As I lay in bed in my orange plastic cube, the thrill of being abroad coursed through my body. I love being in another country. And I love travelling alone. There are no responsibilities. No one is going to appear at your door and demand things from you. Everything suddenly seems possible. I’m a ludicrously optimistic traveller and Luton town seemed like Heaven on Earth and the plastic hotel room was my own cloud.

I was going to Milton Keynes in the morning. The idea of Milton Keynes has always appealed to me. It’s named after a poet and an economist, which seems like a very silly, but pleasing, combination to me, a little like calling a town Omelette Watering Can. I was going to a workshop. It was designed for early-stage PhDs. I am a late-stage PhD, but I was going because (a) it was cheap, and (b) the speakers were potential external examiners for my thesis and so it was kind of an opportunity to check them out. I was due to get a bus from Luton to Milton Keynes at 7:00 am.

At 5:00 am, I was still reading, and I realised that there was no way I would get up for the 7:00 bus. A sneaky plan formulated. I wasn’t going to go to the workshop. I would stay in Luton, which I was totally in love with, and I would do some PhD work, and I would achieve.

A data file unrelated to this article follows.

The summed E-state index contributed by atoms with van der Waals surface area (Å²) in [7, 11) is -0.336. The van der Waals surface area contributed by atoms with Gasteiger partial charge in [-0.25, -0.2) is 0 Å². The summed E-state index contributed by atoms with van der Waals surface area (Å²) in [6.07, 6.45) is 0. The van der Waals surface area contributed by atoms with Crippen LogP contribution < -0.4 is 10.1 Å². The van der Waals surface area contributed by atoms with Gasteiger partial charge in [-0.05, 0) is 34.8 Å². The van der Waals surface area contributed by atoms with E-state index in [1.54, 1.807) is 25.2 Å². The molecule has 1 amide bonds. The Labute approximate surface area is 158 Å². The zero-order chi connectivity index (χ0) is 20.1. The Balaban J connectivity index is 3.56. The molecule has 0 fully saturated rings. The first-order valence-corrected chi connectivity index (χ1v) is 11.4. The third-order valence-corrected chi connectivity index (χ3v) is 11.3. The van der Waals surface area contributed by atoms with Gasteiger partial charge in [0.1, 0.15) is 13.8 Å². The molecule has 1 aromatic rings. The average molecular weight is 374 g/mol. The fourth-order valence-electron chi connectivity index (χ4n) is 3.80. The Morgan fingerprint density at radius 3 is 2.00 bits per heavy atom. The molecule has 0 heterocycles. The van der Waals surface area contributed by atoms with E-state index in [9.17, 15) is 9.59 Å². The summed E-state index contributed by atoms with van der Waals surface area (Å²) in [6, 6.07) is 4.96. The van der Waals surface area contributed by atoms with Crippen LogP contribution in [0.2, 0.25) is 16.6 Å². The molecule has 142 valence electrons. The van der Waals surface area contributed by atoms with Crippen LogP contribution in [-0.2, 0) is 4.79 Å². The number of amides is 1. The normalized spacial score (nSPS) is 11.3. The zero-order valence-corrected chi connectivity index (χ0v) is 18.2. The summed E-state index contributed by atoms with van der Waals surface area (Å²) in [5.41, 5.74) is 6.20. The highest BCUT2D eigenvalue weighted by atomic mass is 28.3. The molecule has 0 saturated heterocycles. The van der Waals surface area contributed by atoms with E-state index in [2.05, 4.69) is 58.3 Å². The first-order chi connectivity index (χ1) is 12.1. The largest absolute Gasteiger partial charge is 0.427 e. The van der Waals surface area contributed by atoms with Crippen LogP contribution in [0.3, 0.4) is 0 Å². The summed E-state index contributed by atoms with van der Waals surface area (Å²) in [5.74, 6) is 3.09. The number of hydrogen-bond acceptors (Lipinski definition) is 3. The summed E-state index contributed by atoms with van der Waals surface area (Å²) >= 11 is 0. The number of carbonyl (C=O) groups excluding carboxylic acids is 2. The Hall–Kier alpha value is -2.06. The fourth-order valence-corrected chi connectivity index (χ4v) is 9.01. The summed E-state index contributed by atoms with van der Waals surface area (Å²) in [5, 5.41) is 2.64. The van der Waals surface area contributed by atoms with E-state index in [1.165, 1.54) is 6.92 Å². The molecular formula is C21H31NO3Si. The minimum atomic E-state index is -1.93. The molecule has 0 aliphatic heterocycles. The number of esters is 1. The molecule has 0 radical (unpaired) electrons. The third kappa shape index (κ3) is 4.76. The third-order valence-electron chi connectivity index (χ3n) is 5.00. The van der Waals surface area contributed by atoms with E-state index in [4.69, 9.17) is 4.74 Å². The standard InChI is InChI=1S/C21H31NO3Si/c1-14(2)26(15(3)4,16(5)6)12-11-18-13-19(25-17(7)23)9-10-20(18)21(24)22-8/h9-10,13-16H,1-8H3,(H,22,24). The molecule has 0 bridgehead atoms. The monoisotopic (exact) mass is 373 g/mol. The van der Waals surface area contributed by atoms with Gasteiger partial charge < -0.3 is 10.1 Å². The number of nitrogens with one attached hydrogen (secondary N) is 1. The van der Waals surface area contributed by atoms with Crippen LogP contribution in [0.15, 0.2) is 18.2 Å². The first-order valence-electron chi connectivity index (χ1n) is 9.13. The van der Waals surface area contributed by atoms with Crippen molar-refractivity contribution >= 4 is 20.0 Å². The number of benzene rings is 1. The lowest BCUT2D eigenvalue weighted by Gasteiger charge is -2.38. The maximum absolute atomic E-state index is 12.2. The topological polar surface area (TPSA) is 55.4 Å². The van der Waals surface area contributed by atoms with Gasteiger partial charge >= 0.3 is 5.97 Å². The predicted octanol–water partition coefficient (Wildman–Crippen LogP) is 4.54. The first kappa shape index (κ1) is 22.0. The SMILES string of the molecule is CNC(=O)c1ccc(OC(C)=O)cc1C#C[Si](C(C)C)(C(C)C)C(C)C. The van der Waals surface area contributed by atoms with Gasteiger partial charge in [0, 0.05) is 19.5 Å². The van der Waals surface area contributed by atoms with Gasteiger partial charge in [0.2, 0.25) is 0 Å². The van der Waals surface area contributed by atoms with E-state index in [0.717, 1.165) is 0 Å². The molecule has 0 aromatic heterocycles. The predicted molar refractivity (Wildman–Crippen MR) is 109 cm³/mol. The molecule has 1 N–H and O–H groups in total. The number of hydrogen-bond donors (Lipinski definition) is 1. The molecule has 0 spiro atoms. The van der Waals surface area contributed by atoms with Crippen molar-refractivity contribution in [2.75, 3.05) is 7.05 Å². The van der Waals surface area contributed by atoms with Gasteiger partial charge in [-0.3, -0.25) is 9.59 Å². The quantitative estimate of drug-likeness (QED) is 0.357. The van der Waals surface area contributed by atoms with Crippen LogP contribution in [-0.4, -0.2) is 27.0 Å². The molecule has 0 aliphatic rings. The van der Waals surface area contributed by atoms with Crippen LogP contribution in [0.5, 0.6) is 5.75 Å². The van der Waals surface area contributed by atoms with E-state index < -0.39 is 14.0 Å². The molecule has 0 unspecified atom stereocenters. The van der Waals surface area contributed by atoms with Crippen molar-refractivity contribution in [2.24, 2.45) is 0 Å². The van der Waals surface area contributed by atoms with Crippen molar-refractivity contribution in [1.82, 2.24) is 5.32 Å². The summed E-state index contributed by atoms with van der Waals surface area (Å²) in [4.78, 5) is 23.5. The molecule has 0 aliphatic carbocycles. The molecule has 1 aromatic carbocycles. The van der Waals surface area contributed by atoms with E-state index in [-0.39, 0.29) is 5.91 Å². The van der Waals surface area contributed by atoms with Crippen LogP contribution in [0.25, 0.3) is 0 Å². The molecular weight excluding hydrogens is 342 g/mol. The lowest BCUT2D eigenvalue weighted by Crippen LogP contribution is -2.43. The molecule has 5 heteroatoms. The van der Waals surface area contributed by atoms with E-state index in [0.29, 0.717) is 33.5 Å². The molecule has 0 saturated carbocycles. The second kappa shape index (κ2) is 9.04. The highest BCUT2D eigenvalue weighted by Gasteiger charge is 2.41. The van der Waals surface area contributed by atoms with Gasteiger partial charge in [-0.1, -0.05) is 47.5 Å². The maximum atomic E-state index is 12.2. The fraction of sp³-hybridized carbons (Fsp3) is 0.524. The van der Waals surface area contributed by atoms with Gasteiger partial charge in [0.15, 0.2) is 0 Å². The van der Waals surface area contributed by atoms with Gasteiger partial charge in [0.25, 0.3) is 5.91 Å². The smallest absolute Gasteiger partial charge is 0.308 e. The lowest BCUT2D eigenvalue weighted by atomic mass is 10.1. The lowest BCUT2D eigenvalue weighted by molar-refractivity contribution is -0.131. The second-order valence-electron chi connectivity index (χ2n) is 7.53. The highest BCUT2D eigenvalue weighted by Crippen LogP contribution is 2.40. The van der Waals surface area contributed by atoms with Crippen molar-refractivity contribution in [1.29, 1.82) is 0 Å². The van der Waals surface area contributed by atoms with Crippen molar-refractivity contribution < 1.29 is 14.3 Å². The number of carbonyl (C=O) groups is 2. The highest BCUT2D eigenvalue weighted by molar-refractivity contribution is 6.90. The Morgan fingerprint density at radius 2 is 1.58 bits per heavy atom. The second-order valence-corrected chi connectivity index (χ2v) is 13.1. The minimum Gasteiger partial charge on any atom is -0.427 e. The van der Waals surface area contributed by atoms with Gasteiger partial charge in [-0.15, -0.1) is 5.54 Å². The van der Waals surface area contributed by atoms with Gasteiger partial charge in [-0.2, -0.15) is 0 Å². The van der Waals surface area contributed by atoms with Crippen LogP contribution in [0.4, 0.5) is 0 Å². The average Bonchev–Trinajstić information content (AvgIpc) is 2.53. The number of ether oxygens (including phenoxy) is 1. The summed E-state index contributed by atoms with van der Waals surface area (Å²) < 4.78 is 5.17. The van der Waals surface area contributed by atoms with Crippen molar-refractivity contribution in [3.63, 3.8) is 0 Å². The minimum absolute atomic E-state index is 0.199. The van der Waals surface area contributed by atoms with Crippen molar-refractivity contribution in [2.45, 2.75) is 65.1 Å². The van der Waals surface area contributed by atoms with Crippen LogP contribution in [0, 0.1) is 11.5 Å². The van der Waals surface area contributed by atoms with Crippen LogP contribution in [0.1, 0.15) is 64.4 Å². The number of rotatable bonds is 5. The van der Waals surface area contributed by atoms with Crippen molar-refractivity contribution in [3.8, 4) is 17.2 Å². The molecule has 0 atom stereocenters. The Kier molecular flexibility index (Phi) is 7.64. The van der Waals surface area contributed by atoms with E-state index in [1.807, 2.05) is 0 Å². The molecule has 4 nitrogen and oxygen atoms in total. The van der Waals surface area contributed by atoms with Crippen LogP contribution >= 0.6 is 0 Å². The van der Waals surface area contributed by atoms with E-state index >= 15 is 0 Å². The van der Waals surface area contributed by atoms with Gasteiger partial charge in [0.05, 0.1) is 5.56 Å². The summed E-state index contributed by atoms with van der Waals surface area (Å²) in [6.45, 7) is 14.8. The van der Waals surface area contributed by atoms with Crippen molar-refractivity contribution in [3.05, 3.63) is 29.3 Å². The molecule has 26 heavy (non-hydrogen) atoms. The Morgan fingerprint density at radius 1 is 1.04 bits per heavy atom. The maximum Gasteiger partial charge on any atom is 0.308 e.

I got up at about midday and went for a walk around Luton. I overnighted in Luton once before in 2004 or 2005 and I remember finding it a very exciting place. It’s still exciting. English people laugh at me when I say I love Luton, but I really do. Part of it is simply the charm of being abroad. I’m very easily excited and small differences between places fascinate me. In Luton, the traffic lights make no sound, meaning that I stood for ages waiting to cross the road because I’m used to the noise Dublin traffic lights make when it’s safe for pedestrians to cross. I have no idea how the blind use pedestrian crossings in Luton. But obviously, there’s something more than that that excites me. Luton feels like a real melting pot. There are people of so many colours and languages and styles of dress. Like East Germany, Luton still has punks. Taxis pass with exotic music coming out of them. Afro-Caribbean hairdressers stand next to pretty brown cottages, next to pubs with English names like “The Fox and Lion” next to Pakistani greengrocers and it all feels delightfully free. People wear all kinds of clothes and have all kinds of funny hairstyles and the pressure to conform that I always feel in Ireland lifts from my shoulders (though God knows, Ireland is nothing as bad as it used to be). England just seems to offer so many more possibilities to be whoever you want to be and no one seems to bat an eyelid if you look different. It’s an incredibly exciting feeling and the potential endlessly titillates me.